Q&A: Russia beyond the obvious
Moscow and St Petersburg are usually your first port of call when visiting Russia, and many trips focus solely on these cities. But, say our Russia specialists, if you’d like to cast your net a little wider, you could visit the villages of the Golden Ring or take the Trans-Siberian railway to explore Ekaterinberg (a former Romanov stronghold), Lake Baikal, or the city of Kazan. They also suggest ways of delving deeper into Moscow and St Petersburg ― perhaps by taking a local cooking class, or trying out an authentic Russian bathhouse.
Is it possible to do a short trip to Russia but still see more than Moscow and St Petersburg?
Russia specialist Matt replies...
Yes, although any short trip is likely to be focused around these two great cities. However, they can be combined with a visit out to the ‘Golden Ring’ villages and towns to the east of Moscow, famed for their picturesque countryside and exquisite churches and cathedrals. You can visit the town of Suzdal as a day trip but a more relaxing way to experience the area is to spend a night or two here, and explore several of the nearby towns, each of which has its own fascinating history and array of idyllic buildings.
Alternatively, you could cruise between Moscow and St Petersburg, for a chance to see more of the countryside, along with several small settlements replete with fascinating architecture — not least the fairytale-esque wooden Church of Transfiguration on Kizhi Island.
Cathedral of the Nativity, Suzdal Kremlin
Church of Transfiguration, Kizhi Island
Is there enough of interest in Moscow and St Petersburg for a second visit?
Russia specialist Lucy replies...
Definitely. If you have already visited these cities then you will no doubt have explored all the most famous sites: the Kremlin, Red Square and the Tretyakov and Pushkin Fine Arts Galleries in Moscow; the Hermitage, St Catherine’s Palace and the Church of the Saviour on Spilt Blood in St Petersburg. Luckily, both cities have enough museums and galleries to sate even the most curious minds.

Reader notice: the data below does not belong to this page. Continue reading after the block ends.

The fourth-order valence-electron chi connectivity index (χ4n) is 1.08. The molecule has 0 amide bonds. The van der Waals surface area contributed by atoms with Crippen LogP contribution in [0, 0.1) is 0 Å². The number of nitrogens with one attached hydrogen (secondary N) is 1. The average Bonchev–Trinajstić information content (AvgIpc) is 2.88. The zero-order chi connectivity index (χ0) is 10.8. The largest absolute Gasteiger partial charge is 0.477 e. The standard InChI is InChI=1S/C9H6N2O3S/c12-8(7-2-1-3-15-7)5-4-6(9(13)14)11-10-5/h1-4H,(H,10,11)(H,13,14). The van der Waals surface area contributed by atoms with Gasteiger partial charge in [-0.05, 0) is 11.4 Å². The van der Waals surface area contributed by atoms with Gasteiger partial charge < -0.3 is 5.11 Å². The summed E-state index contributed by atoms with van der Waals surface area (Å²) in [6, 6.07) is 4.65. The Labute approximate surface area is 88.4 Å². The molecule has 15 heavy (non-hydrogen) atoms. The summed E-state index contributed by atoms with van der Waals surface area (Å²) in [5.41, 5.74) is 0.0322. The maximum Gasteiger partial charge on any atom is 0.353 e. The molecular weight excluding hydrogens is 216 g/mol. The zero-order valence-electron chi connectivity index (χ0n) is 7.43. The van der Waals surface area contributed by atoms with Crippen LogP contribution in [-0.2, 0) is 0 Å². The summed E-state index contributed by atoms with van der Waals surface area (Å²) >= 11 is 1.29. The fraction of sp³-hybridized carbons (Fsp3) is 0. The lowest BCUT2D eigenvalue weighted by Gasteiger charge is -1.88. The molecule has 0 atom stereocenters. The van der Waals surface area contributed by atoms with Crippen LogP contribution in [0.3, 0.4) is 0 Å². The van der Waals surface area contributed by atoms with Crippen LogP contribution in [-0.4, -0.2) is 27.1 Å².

However, if you’d prefer something a bit different, how about the following: a cookery course with a local family in St Petersburg; a visit to the largest, grandest banya (traditional bathhouse) in Moscow; a visit to the Cosmonautics Memorial Museum in Moscow (to learn the history of Russian space explorers and even sample the food they had in space in the museum’s restaurant); a trip to the Grand Market Model Museum in St Petersburg, to see a scale model of the whole of Russia; wandering through Gorky Park to see the odd statues of Stalin’s head and the soviet space shuttle ‘Buran’.
How easy is it to see the rest of Russia?
Russia specialist John replies...
There are a good few options open to you for exploring the vastness of Russia, perhaps the easiest being to follow the Trans-Siberian (or Trans-Mongolian) railway east from Moscow. You can either travel by private train along this route or by a series of public trains; the former offering far more comfort and luxury but the latter more flexibility. If you choose to travel by public train you can — theoretically — make as many stops along the way as you like, as long as these work logistically.
Ekaterinburg, the last seat of the Romanov Tsars; the grand Kazan Kremlin; the immense and beautiful Lake Baikal; Vladivostok close to the eastern borders with China and Korea: each can be worked into a Trans-Siberian itinerary, allowing you to experience more of Russia as you whizz through its varied landscapes by train. If you don’t have the time to dedicate to such a journey, there are flights to most places within Russia from Moscow or St Petersburg, including to Kamchatka in the far east of the country, typified by remarkable volcanoes and mountains, lakes and bears; and to the isolated Solovetsky Islands in the north.